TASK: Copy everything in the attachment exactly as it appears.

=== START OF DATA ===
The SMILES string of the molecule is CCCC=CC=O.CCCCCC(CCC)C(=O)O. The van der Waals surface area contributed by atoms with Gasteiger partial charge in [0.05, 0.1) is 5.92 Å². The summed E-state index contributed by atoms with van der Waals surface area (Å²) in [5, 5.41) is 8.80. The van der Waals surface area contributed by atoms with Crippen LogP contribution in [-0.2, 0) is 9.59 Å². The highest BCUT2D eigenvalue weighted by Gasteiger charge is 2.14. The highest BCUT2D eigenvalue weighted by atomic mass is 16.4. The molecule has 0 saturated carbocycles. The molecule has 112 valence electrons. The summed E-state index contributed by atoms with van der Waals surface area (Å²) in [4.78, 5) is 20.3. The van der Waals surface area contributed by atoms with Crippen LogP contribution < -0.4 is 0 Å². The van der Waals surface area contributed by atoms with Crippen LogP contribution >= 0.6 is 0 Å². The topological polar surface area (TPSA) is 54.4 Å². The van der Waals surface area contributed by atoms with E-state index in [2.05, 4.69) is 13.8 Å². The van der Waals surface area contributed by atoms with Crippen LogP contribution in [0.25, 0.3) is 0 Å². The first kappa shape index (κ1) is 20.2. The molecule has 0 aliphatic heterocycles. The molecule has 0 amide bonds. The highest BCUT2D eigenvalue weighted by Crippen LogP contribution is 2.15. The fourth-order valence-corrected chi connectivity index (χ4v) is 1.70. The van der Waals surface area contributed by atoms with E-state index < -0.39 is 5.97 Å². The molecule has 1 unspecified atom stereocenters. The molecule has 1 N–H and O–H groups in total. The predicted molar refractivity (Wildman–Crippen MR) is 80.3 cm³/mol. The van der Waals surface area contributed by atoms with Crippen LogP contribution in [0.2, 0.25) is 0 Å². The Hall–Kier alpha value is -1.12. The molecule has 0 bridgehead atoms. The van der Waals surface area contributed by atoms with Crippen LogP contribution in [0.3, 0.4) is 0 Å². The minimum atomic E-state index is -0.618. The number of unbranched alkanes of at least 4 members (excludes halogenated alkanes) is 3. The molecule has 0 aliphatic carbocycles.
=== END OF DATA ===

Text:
The SMILES string of the molecule is CCCC=CC=O.CCCCCC(CCC)C(=O)O. The van der Waals surface area contributed by atoms with Gasteiger partial charge in [0.05, 0.1) is 5.92 Å². The summed E-state index contributed by atoms with van der Waals surface area (Å²) in [5, 5.41) is 8.80. The van der Waals surface area contributed by atoms with Crippen LogP contribution in [-0.2, 0) is 9.59 Å². The highest BCUT2D eigenvalue weighted by Gasteiger charge is 2.14. The highest BCUT2D eigenvalue weighted by atomic mass is 16.4. The molecule has 0 saturated carbocycles. The molecule has 112 valence electrons. The summed E-state index contributed by atoms with van der Waals surface area (Å²) in [4.78, 5) is 20.3. The van der Waals surface area contributed by atoms with Crippen LogP contribution < -0.4 is 0 Å². The van der Waals surface area contributed by atoms with Crippen LogP contribution >= 0.6 is 0 Å². The topological polar surface area (TPSA) is 54.4 Å². The van der Waals surface area contributed by atoms with E-state index in [2.05, 4.69) is 13.8 Å². The van der Waals surface area contributed by atoms with Crippen LogP contribution in [0.25, 0.3) is 0 Å². The first kappa shape index (κ1) is 20.2. The molecule has 0 aliphatic heterocycles. The molecule has 0 amide bonds. The highest BCUT2D eigenvalue weighted by Crippen LogP contribution is 2.15. The fourth-order valence-corrected chi connectivity index (χ4v) is 1.70. The van der Waals surface area contributed by atoms with E-state index < -0.39 is 5.97 Å². The molecule has 1 unspecified atom stereocenters. The molecule has 1 N–H and O–H groups in total. The predicted molar refractivity (Wildman–Crippen MR) is 80.3 cm³/mol. The van der Waals surface area contributed by atoms with Crippen LogP contribution in [0.2, 0.25) is 0 Å². The Hall–Kier alpha value is -1.12. The molecule has 0 bridgehead atoms. The van der Waals surface area contributed by atoms with Crippen LogP contribution in [0.3, 0.4) is 0 Å². The minimum atomic E-state index is -0.618. The number of unbranched alkanes of at least 4 members (excludes halogenated alkanes) is 3. The molecule has 0 aliphatic carbocycles.